ANATOMY OF A CONTROVERSY
The Question of a “Language” Among Bees
ADRIAN M. WENNER
PATRICK H. WELLS
Library of Congress Cataloging-in-Publication Data
Wenner, Adrian M.
Anatomy of a controversy:
the question of a ‘language” among bees
Adrian M. Wenner, Patrick H. Wells.
Includes bibliographical references.
2. Animal communication.
I. Wells, Pairick H.
Columbia University Press New York
1. Science, Controversy, and the Question of a Honey Bee Language
2. Philosophers and Paradigms
3. Relativism and Strong Inference
4. Two Hundred Years of Uncertainty
5. The Odor-Search Paradigm: History and Revision
6. The Dance Language Paradigm: Evolution and Acceptance
7. A Parade of Anomalies: Learning
8. A Parade of Anomalies: Odor
9. TransItion in Approaches: Testing the Dance Language Hypothesis
10. Multiple Inference and “Crucial” Experiments
11. The Social Network
12. Reaffirming the Dance Language Hypothesis: Initial Attempts
13. The Realism School and Interpretation of Behavior
14. The Dance Language Controversy: Conflicts Between Paradigms
Excursis SI: The Salk Institute Stimulus
“We have to understand first how many elements can be brought to bear on a controversy; once this is understood, the other problems will be easier to solve.’
-Bruno Latour 1987:62
Interviewing successful scientists is a technique often used by sociologists and philosophers of science when they wish to ascertain the reasons for scientific achievement. On the other hand, many mistakes are made in projects that are begun with the best of intentions; projects started may fail early in the planning stages due to faulty assumptions. Such attempts are rarely the subjects of discussion. One can be certain in any event that the interview technique is unlikely to reveal many truly embarrassing episodes.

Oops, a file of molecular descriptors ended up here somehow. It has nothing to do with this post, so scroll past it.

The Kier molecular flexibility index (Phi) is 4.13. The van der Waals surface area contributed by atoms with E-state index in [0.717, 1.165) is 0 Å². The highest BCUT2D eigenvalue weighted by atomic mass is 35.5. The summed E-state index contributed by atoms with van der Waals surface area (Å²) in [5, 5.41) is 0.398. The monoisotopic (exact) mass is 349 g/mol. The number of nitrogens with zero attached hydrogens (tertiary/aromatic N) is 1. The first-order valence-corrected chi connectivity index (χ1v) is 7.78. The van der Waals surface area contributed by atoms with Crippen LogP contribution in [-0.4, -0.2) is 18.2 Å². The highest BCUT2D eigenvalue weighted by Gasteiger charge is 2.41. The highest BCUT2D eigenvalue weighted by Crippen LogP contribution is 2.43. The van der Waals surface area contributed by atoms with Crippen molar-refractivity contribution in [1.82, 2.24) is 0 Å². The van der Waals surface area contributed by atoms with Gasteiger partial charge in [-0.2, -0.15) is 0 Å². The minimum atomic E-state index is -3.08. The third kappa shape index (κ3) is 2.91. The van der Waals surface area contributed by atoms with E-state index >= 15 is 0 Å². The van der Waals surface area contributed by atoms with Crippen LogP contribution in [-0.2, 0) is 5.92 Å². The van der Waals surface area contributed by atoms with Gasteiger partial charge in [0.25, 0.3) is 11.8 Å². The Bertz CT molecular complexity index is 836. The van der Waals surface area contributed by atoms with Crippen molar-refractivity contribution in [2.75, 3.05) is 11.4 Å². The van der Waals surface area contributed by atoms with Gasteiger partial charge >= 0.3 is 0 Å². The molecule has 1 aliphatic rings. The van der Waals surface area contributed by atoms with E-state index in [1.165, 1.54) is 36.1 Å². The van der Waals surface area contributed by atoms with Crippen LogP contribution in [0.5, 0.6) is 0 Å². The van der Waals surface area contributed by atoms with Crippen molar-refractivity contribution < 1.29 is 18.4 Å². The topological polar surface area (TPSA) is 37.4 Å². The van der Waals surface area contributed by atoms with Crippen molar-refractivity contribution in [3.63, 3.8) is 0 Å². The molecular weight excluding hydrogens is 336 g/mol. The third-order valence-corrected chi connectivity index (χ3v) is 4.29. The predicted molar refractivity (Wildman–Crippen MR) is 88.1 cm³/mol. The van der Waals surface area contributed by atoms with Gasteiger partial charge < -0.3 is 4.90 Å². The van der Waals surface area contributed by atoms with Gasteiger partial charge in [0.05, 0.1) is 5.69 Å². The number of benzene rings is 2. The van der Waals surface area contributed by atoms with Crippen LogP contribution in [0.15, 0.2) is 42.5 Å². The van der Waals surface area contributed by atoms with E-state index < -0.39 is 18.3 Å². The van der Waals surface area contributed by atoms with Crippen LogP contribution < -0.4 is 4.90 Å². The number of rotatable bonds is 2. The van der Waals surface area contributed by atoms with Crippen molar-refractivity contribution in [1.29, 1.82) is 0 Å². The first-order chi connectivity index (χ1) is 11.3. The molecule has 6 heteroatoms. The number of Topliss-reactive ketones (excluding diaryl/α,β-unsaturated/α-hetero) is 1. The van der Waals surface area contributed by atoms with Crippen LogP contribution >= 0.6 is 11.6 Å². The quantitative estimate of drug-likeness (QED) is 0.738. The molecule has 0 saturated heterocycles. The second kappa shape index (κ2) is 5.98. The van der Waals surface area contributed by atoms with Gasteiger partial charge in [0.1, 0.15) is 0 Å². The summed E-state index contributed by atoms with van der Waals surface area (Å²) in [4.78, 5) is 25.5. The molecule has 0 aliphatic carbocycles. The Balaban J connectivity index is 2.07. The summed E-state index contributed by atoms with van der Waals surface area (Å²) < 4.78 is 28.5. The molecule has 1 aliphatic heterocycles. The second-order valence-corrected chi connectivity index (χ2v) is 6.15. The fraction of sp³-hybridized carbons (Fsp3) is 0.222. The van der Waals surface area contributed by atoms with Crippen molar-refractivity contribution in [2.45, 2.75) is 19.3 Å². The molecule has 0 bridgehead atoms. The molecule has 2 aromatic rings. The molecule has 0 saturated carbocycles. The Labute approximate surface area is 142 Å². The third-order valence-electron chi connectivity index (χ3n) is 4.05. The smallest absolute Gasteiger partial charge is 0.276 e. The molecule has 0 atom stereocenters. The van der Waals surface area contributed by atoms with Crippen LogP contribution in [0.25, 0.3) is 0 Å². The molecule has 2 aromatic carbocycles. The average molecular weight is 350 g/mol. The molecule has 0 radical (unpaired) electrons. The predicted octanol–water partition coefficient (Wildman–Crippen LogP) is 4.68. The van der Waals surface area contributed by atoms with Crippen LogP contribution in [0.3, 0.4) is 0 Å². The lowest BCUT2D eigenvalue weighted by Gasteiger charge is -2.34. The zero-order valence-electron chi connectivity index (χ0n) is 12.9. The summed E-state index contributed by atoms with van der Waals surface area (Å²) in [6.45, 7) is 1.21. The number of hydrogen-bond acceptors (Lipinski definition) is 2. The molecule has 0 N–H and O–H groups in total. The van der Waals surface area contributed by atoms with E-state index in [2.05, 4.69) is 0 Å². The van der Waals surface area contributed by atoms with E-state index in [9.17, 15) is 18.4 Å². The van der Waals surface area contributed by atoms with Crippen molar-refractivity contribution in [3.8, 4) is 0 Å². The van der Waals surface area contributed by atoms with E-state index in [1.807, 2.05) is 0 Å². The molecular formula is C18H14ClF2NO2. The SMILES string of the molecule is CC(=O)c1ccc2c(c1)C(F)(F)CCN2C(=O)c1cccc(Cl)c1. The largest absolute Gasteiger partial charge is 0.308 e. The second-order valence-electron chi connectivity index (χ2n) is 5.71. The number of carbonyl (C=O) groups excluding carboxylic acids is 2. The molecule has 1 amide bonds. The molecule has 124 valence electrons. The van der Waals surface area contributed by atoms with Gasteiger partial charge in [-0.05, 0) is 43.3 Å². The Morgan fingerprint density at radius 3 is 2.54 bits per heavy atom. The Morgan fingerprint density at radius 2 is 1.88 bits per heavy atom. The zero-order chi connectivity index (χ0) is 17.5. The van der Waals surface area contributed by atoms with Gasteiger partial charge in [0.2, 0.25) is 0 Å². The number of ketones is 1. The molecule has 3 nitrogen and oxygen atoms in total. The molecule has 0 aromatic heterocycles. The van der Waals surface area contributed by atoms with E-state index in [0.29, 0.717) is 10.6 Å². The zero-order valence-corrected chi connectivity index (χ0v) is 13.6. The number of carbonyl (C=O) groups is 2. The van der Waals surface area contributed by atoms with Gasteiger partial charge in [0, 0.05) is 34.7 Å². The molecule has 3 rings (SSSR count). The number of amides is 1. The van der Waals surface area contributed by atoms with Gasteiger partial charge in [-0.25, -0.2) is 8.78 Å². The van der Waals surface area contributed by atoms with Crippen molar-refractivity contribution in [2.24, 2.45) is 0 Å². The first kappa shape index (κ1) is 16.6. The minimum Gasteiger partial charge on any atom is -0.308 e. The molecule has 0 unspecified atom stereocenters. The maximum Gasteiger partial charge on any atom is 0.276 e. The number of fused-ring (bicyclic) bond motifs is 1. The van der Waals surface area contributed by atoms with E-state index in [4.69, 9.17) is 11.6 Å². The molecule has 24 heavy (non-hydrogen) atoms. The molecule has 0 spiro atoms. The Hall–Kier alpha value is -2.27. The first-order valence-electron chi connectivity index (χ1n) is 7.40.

What propels a research project forward? Sometimes the desire to know suffices. At other times adversity plays an important role; the desire to prove oneself correct and others wrong can be quite an incentive. One might even say that controversy fuels important scientific progress. However, a great many such incidents in science go unreported and thereby completely escape the attention of sociologists, psychologists, historians, and philosophers of science.
Under the current anonymous peer review grant system, unfortunately, adversity can lead to the early termination of a project. Another social factor prevails, despite claims to the contrary; the scientific community is uncomfortable with controversy, unless the issue is rather unimportant (see chapter 14). All of this means that discussion of only a very small portion of conflict resolution actually reaches print.
Our volume would not be complete without a recounting of one such experience Wenner had at the Salk Institute during the mid-1960s. It was an incident that led to the first real test of the dance language hypothesis.